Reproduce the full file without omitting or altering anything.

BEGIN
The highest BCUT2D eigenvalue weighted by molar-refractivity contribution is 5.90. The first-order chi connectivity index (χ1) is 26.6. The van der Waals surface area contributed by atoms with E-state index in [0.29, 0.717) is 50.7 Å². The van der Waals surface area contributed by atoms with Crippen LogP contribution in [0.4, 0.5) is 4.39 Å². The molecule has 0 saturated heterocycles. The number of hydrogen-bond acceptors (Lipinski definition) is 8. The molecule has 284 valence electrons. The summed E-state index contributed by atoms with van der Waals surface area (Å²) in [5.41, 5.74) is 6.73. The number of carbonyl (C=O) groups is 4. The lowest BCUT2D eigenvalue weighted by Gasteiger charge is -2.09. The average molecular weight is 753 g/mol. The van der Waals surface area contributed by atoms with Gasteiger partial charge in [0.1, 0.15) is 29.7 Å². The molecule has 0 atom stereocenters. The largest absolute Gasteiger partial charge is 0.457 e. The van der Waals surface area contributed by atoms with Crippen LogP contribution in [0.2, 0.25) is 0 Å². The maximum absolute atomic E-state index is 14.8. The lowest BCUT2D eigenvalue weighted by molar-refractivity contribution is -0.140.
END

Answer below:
The highest BCUT2D eigenvalue weighted by molar-refractivity contribution is 5.90. The first-order chi connectivity index (χ1) is 26.6. The van der Waals surface area contributed by atoms with E-state index in [0.29, 0.717) is 50.7 Å². The van der Waals surface area contributed by atoms with Crippen LogP contribution in [0.4, 0.5) is 4.39 Å². The molecule has 0 saturated heterocycles. The number of hydrogen-bond acceptors (Lipinski definition) is 8. The molecule has 284 valence electrons. The summed E-state index contributed by atoms with van der Waals surface area (Å²) in [5.41, 5.74) is 6.73. The number of carbonyl (C=O) groups is 4. The lowest BCUT2D eigenvalue weighted by Gasteiger charge is -2.09. The average molecular weight is 753 g/mol. The van der Waals surface area contributed by atoms with Gasteiger partial charge in [0.1, 0.15) is 29.7 Å². The molecule has 0 atom stereocenters. The largest absolute Gasteiger partial charge is 0.457 e. The van der Waals surface area contributed by atoms with Crippen LogP contribution in [0.2, 0.25) is 0 Å². The maximum absolute atomic E-state index is 14.8. The lowest BCUT2D eigenvalue weighted by molar-refractivity contribution is -0.140.